Russia’s Continental Hockey League was on everybody’s radar in the first four months of the hockey season, thanks to the NHL lockout. Alex Ovechkin, Ilya Kovalchuk, Evgeni Malkin and Pavel Datsyuk all returned home to play, and once the labour dispute was resolved, came back to North America, skewing the balance of power. In the end, Moscow Dynamo won the championship this past week, defeating Traktor Chelyabinsk in a six-game final that featured a pair of No.3 seeds. Viktor Tikhonov, grandson of the legendary Russian hockey coach and the Phoenix Coyotes’ first-round choice, 28th overall, in 2008, led the KHL playoffs in scoring with 19 points in 15 games, even though his SKA St. Petersburg team was eliminated in the semi-final. Meanwhile, Paul Maurice’s team, Metallurg Magnitogorsk, lost in seven games in the opening round, which is how he happened to be available to work on the TSN panel this past week. … Lindy Ruff, the former Buffalo Sabres coach, will lead Canada’s world-championship entry for the second time in four years. This year’s tournament will be played in Helsinki and Stockholm (where Canada will be based for the preliminary round). The Tampa Bay Lightning’s Steve Yzerman is Canada’s general manager, and he’ll start to recruit players next week, as NHL teams are eliminated from playoff contention. Canada hopes to have its team on a plane to Sweden the Tuesday after the regular season ends, leaving the Canadians perhaps two days to practise before the tournament gets under way May 4. Usually the NHL regular season is long over by the time the world championship begins, making it harder to recruit players who are already in vacation mode. This year, with a shortened season, Ruff figures players will generally be more receptive to Canada’s overtures, especially since it will act as a de facto Olympics tryout for some of the younger players on Canada’s watch list. “If you turn it down, I think you’re putting yourself at a disadvantage,” Ruff said. “If you go and have a great worlds, help the team win a medal, a gold medal, or even have a tremendous tournament, it just puts you in a lot better light for the future.” … The Nashville Predators were the second Western Conference team eliminated from playoff contention, and thanks to a seven-game losing streak, are in the hunt for a top-three draft choice. Lots went wrong in Nashville this season. The scoring dried up (the Predators are 30th in the league on a goals-per-game basis, at 2.23); injuries knocked Colin Wilson, Gabriel Bourque and Patric Hornqvist out of the lineup for significant stretches; and goalie Pekka Rinne was nowhere near the same player he was a year ago, when he led the NHL with 43 wins. Rinne has a chance to lose as many games in the 48-game season (17 and counting) as he did all of last year (18 in regulation). … What a turnaround for the San Jose Sharks’ Brent Burns, who started the year on the injury list after having a sports-hernia operation in the off-season. Burns got into only six games in the first half, but he’s been on fire of late, with eight goals in total, all of them since coach Todd McLellan moved him to forward on the top line with Joe Thornton and most recently with T.J. Galiardi. Burns is the quintessential power forward, who has spent most of the past half dozen seasons playing defence, but he seems right at home there now and is one of the galvanizing factors in the Sharks’ turnaround. The other is goaltender Antti Niemi, who has quietly inserted himself into the Vézina Trophy discussion and is tied for the NHL lead in wins (22) with Marc-André Fleury (Pittsburgh) and Niklas Backstrom (Minnesota). … The St. Louis Blues will be without their sparkplug winger, T.J. Oshie, after he had surgery on his left ankle. He is listed as out “week-to-week.”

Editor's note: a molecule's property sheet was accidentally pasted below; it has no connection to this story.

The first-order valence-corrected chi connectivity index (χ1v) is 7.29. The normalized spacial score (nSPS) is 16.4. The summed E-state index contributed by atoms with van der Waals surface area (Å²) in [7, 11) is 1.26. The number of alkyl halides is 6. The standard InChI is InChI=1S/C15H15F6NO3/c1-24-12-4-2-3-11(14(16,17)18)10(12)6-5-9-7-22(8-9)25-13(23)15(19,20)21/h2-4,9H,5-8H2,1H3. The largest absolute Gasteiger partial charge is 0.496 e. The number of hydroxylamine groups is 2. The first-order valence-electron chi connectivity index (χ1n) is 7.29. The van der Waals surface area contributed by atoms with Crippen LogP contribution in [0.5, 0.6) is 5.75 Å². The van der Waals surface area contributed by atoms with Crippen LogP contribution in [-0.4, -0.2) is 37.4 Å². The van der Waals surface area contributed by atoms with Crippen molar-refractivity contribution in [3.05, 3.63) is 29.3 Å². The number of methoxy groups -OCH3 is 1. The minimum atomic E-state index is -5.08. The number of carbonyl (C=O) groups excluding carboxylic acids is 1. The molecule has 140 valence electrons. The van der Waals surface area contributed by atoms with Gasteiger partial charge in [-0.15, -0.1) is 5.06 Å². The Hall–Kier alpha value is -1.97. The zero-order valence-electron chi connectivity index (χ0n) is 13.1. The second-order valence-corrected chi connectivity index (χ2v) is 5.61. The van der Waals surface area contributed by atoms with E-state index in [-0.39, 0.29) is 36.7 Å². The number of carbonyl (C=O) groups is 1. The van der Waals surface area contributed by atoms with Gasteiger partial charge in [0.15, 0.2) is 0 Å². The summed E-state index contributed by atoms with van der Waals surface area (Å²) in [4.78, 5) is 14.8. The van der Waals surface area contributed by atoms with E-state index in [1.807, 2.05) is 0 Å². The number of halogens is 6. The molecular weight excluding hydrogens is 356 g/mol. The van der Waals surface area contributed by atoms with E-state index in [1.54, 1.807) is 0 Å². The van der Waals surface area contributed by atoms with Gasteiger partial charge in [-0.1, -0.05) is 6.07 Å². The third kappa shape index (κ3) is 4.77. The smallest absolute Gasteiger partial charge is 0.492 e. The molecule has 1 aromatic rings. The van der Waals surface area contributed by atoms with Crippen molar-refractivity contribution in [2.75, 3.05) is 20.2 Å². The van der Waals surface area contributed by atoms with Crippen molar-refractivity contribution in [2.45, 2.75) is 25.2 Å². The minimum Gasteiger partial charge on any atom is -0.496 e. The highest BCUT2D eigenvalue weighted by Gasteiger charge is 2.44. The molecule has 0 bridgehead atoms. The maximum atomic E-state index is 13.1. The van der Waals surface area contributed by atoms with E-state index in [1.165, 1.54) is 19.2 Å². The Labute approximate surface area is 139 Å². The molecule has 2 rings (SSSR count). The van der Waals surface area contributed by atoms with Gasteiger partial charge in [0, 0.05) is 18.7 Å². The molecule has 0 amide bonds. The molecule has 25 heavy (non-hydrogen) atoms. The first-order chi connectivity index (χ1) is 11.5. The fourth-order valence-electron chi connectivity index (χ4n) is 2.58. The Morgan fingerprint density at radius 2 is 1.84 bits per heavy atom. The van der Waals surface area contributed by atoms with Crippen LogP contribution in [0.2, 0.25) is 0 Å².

BY THE NUMBERS
Average ice time for the Tampa Bay Lightning’s 37-year-old Martin St. Louis, tied for second among forwards with teammate Steven Stamkos, but miles behind the leader, injured New Jersey Devils star Ilya Kovalchuk (25:15).
Career points for the Pittsburgh Penguins’ Jarome Iginla, who achieved the milestone during Wednesday’s 6-4 win over the Montreal Canadiens. Iginla became the third player this season after Daniel Alfredsson and Joe Thornton to reach 1,100 points.
Career wins for the St. Louis Blues’ Ken Hitchcock, the 11th coach in NHL history to reach that plateau. Hitchcock got the milestone victory in a shootout win over the Vancouver Canucks. Six of the 11 coaches who have reached 600 spent part of their careers in St. Louis. The others: Scotty Bowman, Al Arbour, Joel Quenneville, Mike Keenan and Jacques Martin.
THEY SAID IT
“I deal in realism and facts and the facts speak pretty clearly. This is an urgent moment for us. You can’t watch your way in, you have to win your way.” ~ Mike Babcock, The Detroit Red Wings’ head coach, after his team lost for the third time this season to the Calgary Flames, dropping Detroit out of the eighth and final playoff spot in the Western Conference.
“I think we’re a younger, better, faster team and we’re just going out there and having fun.” ~ Jamie Benn, The Dallas Stars’ forward notes how his team has stayed in the playoff race despite trade-deadline moves that sent away, among others, Jaromir Jagr and Derek Roy. The Stars are the only team this year that’s traded away their leading scorer twice (Michael Ryder to Montreal in the Erik Cole deal, Jagr to the Bruins a month later).